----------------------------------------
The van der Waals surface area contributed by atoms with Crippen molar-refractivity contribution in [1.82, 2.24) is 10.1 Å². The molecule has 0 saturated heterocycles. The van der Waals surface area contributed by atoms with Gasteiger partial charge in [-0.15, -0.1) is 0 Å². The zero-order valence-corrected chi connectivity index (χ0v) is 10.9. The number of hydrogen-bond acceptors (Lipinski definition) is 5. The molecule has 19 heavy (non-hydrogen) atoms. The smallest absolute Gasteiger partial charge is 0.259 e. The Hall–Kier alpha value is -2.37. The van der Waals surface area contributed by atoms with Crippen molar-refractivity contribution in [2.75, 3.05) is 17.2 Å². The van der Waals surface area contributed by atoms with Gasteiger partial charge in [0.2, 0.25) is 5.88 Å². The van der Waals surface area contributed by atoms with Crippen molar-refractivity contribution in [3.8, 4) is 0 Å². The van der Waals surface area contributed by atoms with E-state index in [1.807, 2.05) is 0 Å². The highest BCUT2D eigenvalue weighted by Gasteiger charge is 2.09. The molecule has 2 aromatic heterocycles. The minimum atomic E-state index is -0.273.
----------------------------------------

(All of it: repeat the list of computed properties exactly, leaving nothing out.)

The van der Waals surface area contributed by atoms with Crippen molar-refractivity contribution in [1.82, 2.24) is 10.1 Å². The molecule has 0 saturated heterocycles. The van der Waals surface area contributed by atoms with Gasteiger partial charge in [-0.15, -0.1) is 0 Å². The zero-order valence-corrected chi connectivity index (χ0v) is 10.9. The number of hydrogen-bond acceptors (Lipinski definition) is 5. The molecule has 19 heavy (non-hydrogen) atoms. The smallest absolute Gasteiger partial charge is 0.259 e. The Hall–Kier alpha value is -2.37. The van der Waals surface area contributed by atoms with Crippen molar-refractivity contribution in [2.75, 3.05) is 17.2 Å². The van der Waals surface area contributed by atoms with Gasteiger partial charge in [0.2, 0.25) is 5.88 Å². The van der Waals surface area contributed by atoms with Crippen molar-refractivity contribution in [3.8, 4) is 0 Å². The van der Waals surface area contributed by atoms with E-state index in [1.807, 2.05) is 0 Å². The highest BCUT2D eigenvalue weighted by Gasteiger charge is 2.09. The molecule has 2 aromatic heterocycles. The minimum atomic E-state index is -0.273.